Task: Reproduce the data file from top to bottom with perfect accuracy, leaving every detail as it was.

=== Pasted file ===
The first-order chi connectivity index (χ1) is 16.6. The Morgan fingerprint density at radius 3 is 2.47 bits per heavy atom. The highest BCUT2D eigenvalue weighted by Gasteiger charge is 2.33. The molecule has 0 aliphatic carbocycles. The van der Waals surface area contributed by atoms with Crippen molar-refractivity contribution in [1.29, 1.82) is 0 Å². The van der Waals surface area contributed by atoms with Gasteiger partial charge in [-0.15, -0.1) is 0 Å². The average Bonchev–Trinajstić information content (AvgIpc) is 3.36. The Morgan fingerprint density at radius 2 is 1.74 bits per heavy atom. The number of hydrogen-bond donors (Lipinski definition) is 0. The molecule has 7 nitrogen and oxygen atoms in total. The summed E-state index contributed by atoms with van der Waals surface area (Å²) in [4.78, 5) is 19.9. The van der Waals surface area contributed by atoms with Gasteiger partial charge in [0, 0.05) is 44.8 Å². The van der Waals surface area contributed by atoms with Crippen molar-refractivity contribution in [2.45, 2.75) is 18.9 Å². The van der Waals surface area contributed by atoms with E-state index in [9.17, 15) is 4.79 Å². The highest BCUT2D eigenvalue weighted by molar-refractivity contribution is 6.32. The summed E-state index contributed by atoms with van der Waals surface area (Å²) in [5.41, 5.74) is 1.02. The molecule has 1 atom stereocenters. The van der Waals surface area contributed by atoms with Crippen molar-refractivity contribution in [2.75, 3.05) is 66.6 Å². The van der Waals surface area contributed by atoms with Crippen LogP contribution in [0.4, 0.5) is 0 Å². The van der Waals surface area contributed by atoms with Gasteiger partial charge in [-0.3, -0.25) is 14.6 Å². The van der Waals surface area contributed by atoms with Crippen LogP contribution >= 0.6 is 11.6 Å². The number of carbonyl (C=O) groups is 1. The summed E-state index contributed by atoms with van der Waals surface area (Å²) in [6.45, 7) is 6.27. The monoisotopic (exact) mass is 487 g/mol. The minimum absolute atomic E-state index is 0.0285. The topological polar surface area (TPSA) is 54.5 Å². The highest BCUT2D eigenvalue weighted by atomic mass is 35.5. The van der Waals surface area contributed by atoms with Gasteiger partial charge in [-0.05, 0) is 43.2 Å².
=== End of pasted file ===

The first-order chi connectivity index (χ1) is 16.6. The Morgan fingerprint density at radius 3 is 2.47 bits per heavy atom. The highest BCUT2D eigenvalue weighted by Gasteiger charge is 2.33. The molecule has 0 aliphatic carbocycles. The van der Waals surface area contributed by atoms with Crippen molar-refractivity contribution in [1.29, 1.82) is 0 Å². The van der Waals surface area contributed by atoms with Gasteiger partial charge in [-0.15, -0.1) is 0 Å². The average Bonchev–Trinajstić information content (AvgIpc) is 3.36. The Morgan fingerprint density at radius 2 is 1.74 bits per heavy atom. The number of hydrogen-bond donors (Lipinski definition) is 0. The molecule has 7 nitrogen and oxygen atoms in total. The summed E-state index contributed by atoms with van der Waals surface area (Å²) in [4.78, 5) is 19.9. The van der Waals surface area contributed by atoms with Gasteiger partial charge in [0, 0.05) is 44.8 Å². The van der Waals surface area contributed by atoms with Crippen molar-refractivity contribution in [2.45, 2.75) is 18.9 Å². The van der Waals surface area contributed by atoms with E-state index in [9.17, 15) is 4.79 Å². The highest BCUT2D eigenvalue weighted by molar-refractivity contribution is 6.32. The summed E-state index contributed by atoms with van der Waals surface area (Å²) in [5.41, 5.74) is 1.02. The molecule has 1 atom stereocenters. The van der Waals surface area contributed by atoms with Crippen molar-refractivity contribution in [2.75, 3.05) is 66.6 Å². The van der Waals surface area contributed by atoms with Crippen LogP contribution in [0.4, 0.5) is 0 Å². The van der Waals surface area contributed by atoms with Gasteiger partial charge in [-0.3, -0.25) is 14.6 Å². The van der Waals surface area contributed by atoms with Crippen LogP contribution >= 0.6 is 11.6 Å². The number of carbonyl (C=O) groups is 1. The summed E-state index contributed by atoms with van der Waals surface area (Å²) in [6.45, 7) is 6.27. The monoisotopic (exact) mass is 487 g/mol. The minimum absolute atomic E-state index is 0.0285. The topological polar surface area (TPSA) is 54.5 Å². The highest BCUT2D eigenvalue weighted by atomic mass is 35.5. The van der Waals surface area contributed by atoms with Gasteiger partial charge in [-0.05, 0) is 43.2 Å².